Giocondo, Michael


Giocondo, Michael


During the Vietnam War era, Michael Giocondo participated in the "Camden 28" raid on draft board headquarters.

Biographical Text

While living in a rowhouse apartment at 229 Cooper Street, Michael Giocondo joined others in the Catholic Left in an act of civil disobedience against the Vietnam War. The "Camden 28," as they came to be known, were caught in the act of breaking into the draft board office in the federal building at Fourth and Market Streets to destroy and steal draft records. Their action and subsequent trial made national news and inspired a documentary film.

Giocondo, a Franciscan friar who had been teaching English in Costa Rica, came to Camden in the early 1970s to work with a parish in the city's Puerto Rican community. He left the Franciscan order, but stayed in Camden and founded El Centro, a social service agency, and trained to be a substance abuse counselor.

The 1971 break-in at the draft office in Camden was one among many similar actions across the United States that aimed to disrupt the draft and question the justice and morality of the Vietnam War. Giocondo played a fateful role in the local break-in when he invited a friend, Robert Hardy, to join the planning group. In addition to aiding the planning, Hardy became an informant for the FBI, leading to the arrests and charges against 28 people allegedly involved.

Seventeen of the defendants, including Giocondo, went to trial at the Camden federal building in 1973. Testimony called the Vietnam War into question, and the defendants argued that the federal government had over-reached with its informant's active role in staging the break-in. The judge instructed the jury that acquittals could be granted on the basis of governmental over-reach, and the jury concurred by finding all of the defendants not guilty. The New York Times described the verdict as "the first total legal victory for the antiwar movement in five years of such draft-record incidents." Following the trial, charges were dropped against the remaining members of the Camden 28.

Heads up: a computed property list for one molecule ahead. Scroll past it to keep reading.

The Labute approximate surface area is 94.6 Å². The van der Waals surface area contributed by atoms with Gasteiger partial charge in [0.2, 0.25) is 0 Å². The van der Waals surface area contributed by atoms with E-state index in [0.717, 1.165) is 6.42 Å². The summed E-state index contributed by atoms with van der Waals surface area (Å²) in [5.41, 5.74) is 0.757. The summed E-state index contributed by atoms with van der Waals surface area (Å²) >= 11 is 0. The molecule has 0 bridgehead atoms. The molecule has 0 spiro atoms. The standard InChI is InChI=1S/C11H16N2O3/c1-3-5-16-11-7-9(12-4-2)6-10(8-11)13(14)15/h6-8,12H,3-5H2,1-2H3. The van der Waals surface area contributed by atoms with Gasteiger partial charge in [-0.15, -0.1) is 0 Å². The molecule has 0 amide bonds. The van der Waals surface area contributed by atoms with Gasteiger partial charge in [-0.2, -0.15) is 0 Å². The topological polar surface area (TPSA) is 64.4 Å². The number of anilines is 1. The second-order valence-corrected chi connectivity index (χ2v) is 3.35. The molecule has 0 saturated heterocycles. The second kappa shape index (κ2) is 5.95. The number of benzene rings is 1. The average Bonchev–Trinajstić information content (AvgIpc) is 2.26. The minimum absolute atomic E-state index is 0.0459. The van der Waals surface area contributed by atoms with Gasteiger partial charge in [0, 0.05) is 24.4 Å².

Giocondo left Camden after the trial and later worked as a journalist covering the labor movement in New York and Chicago. He returned to the city for a reunion with the Camden 28 filmed for the documentary The Camden 28 (2007). He retired to Florida, where he died in 2014. The rowhouse where he lived in the 1970s stood at the northwest corner of Third and Cooper, now a parking lot for Rutgers-Camden dormitories.

Time period on Cooper Street

Early 1970s

Location(s) - Cooper Street

229 Cooper Street (northwest corner, Third and Cooper)

Location(s) - Other

Federal Building, Fourth and Market Streets

Birth Date

c. 1929


Syracuse, New York

Death Date

2014, in Jacksonville, Florida


The Camden 28, dir. Anthony Giacchino. (Available to view on YouTube: click here.)

Camden 28 Documents: click here.

"Mike Giocondo, 85: Fighter for Justice at Home and Abroad." People's World, April 23, 2014.

News coverage of the Camden 28 in Camden and Philadelphia and the New York Times.

Research by

Charlene Mires

Posted by

Charlene Mires
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“Giocondo, Michael,” Learning From Cooper Street, accessed February 21, 2024,

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